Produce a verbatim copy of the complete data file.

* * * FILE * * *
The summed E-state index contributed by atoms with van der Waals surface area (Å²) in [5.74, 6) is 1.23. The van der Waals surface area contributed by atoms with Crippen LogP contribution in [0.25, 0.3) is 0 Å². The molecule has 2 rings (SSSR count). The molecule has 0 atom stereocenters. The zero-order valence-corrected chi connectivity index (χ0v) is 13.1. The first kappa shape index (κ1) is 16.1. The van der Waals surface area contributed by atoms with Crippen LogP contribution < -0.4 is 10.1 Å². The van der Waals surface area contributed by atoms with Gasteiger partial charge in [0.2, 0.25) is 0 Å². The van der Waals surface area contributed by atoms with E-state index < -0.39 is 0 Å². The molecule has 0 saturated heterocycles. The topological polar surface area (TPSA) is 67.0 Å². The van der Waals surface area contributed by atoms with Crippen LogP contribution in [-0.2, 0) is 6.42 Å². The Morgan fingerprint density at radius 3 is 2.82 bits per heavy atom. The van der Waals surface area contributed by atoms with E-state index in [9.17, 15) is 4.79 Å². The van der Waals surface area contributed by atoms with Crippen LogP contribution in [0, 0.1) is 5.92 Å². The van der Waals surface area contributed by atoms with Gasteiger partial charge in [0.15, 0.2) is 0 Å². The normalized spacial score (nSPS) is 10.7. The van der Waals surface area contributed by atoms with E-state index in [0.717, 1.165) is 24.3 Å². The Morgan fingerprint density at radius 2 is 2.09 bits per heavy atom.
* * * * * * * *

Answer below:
The summed E-state index contributed by atoms with van der Waals surface area (Å²) in [5.74, 6) is 1.23. The van der Waals surface area contributed by atoms with Crippen LogP contribution in [0.25, 0.3) is 0 Å². The molecule has 2 rings (SSSR count). The molecule has 0 atom stereocenters. The zero-order valence-corrected chi connectivity index (χ0v) is 13.1. The first kappa shape index (κ1) is 16.1. The van der Waals surface area contributed by atoms with Crippen LogP contribution < -0.4 is 10.1 Å². The van der Waals surface area contributed by atoms with Gasteiger partial charge in [0.2, 0.25) is 0 Å². The van der Waals surface area contributed by atoms with E-state index < -0.39 is 0 Å². The molecule has 0 saturated heterocycles. The topological polar surface area (TPSA) is 67.0 Å². The van der Waals surface area contributed by atoms with Crippen LogP contribution in [-0.2, 0) is 6.42 Å². The Morgan fingerprint density at radius 3 is 2.82 bits per heavy atom. The van der Waals surface area contributed by atoms with E-state index in [9.17, 15) is 4.79 Å². The van der Waals surface area contributed by atoms with Crippen LogP contribution in [0, 0.1) is 5.92 Å². The van der Waals surface area contributed by atoms with Gasteiger partial charge in [0.15, 0.2) is 0 Å². The normalized spacial score (nSPS) is 10.7. The van der Waals surface area contributed by atoms with E-state index in [0.717, 1.165) is 24.3 Å². The Morgan fingerprint density at radius 2 is 2.09 bits per heavy atom.